Middle-aged Americans report more pain than the elderly

As people age, they tend to report more acute or chronic pain—a common sign of getting older. Yet, in the United States, middle-aged adults are now reporting more pain than the elderly, according to a paper published in the Proceedings of the National Academy of Sciences (PNAS).

This paradoxical finding is confined to the two-thirds of the U.S. population without a four-year college degree, and happens because each generation of less-educated Americans is experiencing higher pain throughout their lives, the researchers said.

The study adds to the body of work of Anne Case and Sir Angus Deaton of Princeton University and Arthur Stone of the University of Southern California (USC), who have long studied morbidity and mortality around the world. Using survey responses from more than 2.5 million adults, the trio compared the relationship between age and reported physical pain in the United States.

The findings have profound policy implications. Today’s less-educated elderly have experienced less pain throughout their lives than the less-educated middle-aged people of today, who will be tomorrow’s elderly. This could put further strain on the health care system, and the treatment of pain is difficult and controversial—often linked to the opioid crisis, the researchers said.

“The connection between less-educated Americans and pain is shaped by a number of factors from income to social isolation to rising deaths of despair. It’s of great concern to us, as researchers, that it seems to be worsening,” said Case, the Alexander Stewart 1886 Professor of Economics and Public Affairs, Emeritus at the Princeton School of Public and International Affairs.

Case conducted the study with Deaton, who is the Dwight D. Eisenhower Professor of International Affairs, Emeritus, and Stone, a professor of psychology at USC.

The researchers used data from surveys conducted by Gallup, the U.S. Census Bureau, and the European Union. Reports of pain were recorded between 2006 and 2018 among adults aged 25-79 in the U.S. and 20 other wealthy countries. The American data were confined to Black and White non-Hispanics.

A snapshot of ages at a single moment in time cannot distinguish the effects on pain of age from intergenerational trends over time, so Case, Deaton, and Stone looked at different birth cohorts born between 1930-90. To do this, they used data from four U.S. surveys: the Gallup Health and Wellbeing Index, the Census Bureau’s National Health Interview Survey, the Department of Health and Human Services’ Medical Expenditure Panel Survey and the University of Michigan’s Health and Retirement Study.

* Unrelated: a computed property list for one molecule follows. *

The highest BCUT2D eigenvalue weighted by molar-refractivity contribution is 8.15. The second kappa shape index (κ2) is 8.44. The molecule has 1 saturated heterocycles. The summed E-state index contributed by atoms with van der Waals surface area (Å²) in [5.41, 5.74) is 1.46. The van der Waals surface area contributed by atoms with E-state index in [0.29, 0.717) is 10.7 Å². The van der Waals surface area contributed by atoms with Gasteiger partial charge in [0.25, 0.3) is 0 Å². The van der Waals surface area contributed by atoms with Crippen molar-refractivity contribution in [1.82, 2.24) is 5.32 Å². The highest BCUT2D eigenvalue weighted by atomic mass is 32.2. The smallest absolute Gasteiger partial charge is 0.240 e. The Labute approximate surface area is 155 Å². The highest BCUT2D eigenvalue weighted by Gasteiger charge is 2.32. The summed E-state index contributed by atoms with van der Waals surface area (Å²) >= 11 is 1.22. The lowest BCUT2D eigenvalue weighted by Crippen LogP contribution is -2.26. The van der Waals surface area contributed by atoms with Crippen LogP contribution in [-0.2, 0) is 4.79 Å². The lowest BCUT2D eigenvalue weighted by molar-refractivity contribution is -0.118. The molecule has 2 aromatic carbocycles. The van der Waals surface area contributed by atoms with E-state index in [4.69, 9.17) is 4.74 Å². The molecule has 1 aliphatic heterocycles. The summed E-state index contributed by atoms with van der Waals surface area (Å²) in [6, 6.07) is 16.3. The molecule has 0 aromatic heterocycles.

In their first analysis, they found that men and women of all races worldwide report more pain as they age, a finding they expected. In their second analysis—after controlling for education level—they found this to also be true for Americans with a bachelor’s degree. Only the two-thirds of the U.S. population without a college degree reported more pain in midlife.

“This seems to be an exclusively American phenomenon, as people in other rich countries do not report higher pain in midlife,” Case said.

Less-educated Americans also experience more pain as they age. However, because each birth cohort reports higher levels of pain throughout their adult life than the cohort before them, those in middle-age report more pain at any given age than their elders, who have had lower pain levels throughout their lives.

The rise in pain from cohort to cohort also signals increasing chronic intergenerational distress, which could be caused by a myriad of factors. Less-educated people are experiencing more social isolation, more fragile home lives, less marriage, and more divorce, as well as stagnant wages and job loss. They’ve also seen rising deaths of despair, from suicide, drug overdose, and alcoholic liver disease, according to past work by Case and Deaton.

Of course, there are possible caveats, the researchers point out. People could be reporting more minor pain than in the past, or due to their pain, they could also have lost their jobs or taken on jobs with less physical strain (and lower wages). Obesity is also a chronic problem in America; with more weight comes more strain on the body. The uptick in people going to college could also explain some of the cohort-by-cohort differences.

Still, the findings should signal to policymakers that less-educated Americans are experiencing more and more distress, that tomorrow’s elderly will see more pain than today’s elderly, and that the issue of pain—and its treatment—isn’t going away anytime soon.

“Pain undermines quality of life, and pain is getting worse for less-educated Americans,” Deaton said. “This not only makes their lives worse, but will pose long-term problems for a dysfunctional healthcare system that is not good at treating pain.”

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